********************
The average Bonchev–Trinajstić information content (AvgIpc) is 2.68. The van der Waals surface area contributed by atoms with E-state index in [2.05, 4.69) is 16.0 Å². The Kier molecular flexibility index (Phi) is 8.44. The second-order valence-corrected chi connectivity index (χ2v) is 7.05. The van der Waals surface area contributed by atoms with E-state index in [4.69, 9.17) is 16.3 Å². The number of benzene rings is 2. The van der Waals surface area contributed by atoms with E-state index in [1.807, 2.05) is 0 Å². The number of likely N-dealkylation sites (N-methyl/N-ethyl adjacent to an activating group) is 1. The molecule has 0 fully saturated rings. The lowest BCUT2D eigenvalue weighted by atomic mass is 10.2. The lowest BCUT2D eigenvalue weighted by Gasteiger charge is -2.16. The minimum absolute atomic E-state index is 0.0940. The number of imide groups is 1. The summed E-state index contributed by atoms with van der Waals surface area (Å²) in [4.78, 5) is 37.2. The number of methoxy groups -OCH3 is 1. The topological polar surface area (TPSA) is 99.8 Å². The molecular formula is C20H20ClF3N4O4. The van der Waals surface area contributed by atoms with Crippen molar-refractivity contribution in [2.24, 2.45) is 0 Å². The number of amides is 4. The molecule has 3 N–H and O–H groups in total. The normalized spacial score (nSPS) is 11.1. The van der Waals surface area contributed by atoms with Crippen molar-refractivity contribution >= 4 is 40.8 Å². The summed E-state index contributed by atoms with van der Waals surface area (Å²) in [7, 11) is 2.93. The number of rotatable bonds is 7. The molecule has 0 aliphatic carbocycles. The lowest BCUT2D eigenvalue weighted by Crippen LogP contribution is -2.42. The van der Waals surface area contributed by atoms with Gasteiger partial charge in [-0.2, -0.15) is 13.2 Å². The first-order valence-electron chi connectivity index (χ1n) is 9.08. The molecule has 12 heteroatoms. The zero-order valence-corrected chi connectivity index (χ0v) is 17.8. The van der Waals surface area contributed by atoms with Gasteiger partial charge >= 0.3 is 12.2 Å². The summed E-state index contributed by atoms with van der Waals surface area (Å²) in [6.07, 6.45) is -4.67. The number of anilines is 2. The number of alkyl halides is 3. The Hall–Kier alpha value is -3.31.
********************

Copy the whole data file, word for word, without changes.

The average Bonchev–Trinajstić information content (AvgIpc) is 2.68. The van der Waals surface area contributed by atoms with E-state index in [2.05, 4.69) is 16.0 Å². The Kier molecular flexibility index (Phi) is 8.44. The second-order valence-corrected chi connectivity index (χ2v) is 7.05. The van der Waals surface area contributed by atoms with E-state index in [4.69, 9.17) is 16.3 Å². The number of benzene rings is 2. The van der Waals surface area contributed by atoms with E-state index in [1.807, 2.05) is 0 Å². The number of likely N-dealkylation sites (N-methyl/N-ethyl adjacent to an activating group) is 1. The molecule has 0 fully saturated rings. The lowest BCUT2D eigenvalue weighted by atomic mass is 10.2. The lowest BCUT2D eigenvalue weighted by Gasteiger charge is -2.16. The minimum absolute atomic E-state index is 0.0940. The number of imide groups is 1. The summed E-state index contributed by atoms with van der Waals surface area (Å²) in [4.78, 5) is 37.2. The number of methoxy groups -OCH3 is 1. The topological polar surface area (TPSA) is 99.8 Å². The molecular formula is C20H20ClF3N4O4. The van der Waals surface area contributed by atoms with Crippen molar-refractivity contribution in [2.24, 2.45) is 0 Å². The number of amides is 4. The molecule has 3 N–H and O–H groups in total. The normalized spacial score (nSPS) is 11.1. The van der Waals surface area contributed by atoms with Crippen molar-refractivity contribution >= 4 is 40.8 Å². The summed E-state index contributed by atoms with van der Waals surface area (Å²) in [7, 11) is 2.93. The number of rotatable bonds is 7. The molecule has 0 aliphatic carbocycles. The lowest BCUT2D eigenvalue weighted by Crippen LogP contribution is -2.42. The van der Waals surface area contributed by atoms with Gasteiger partial charge in [-0.2, -0.15) is 13.2 Å². The first-order valence-electron chi connectivity index (χ1n) is 9.08. The molecule has 12 heteroatoms. The zero-order valence-corrected chi connectivity index (χ0v) is 17.8. The van der Waals surface area contributed by atoms with Gasteiger partial charge >= 0.3 is 12.2 Å². The summed E-state index contributed by atoms with van der Waals surface area (Å²) in [6.07, 6.45) is -4.67. The number of anilines is 2. The number of alkyl halides is 3. The Hall–Kier alpha value is -3.31.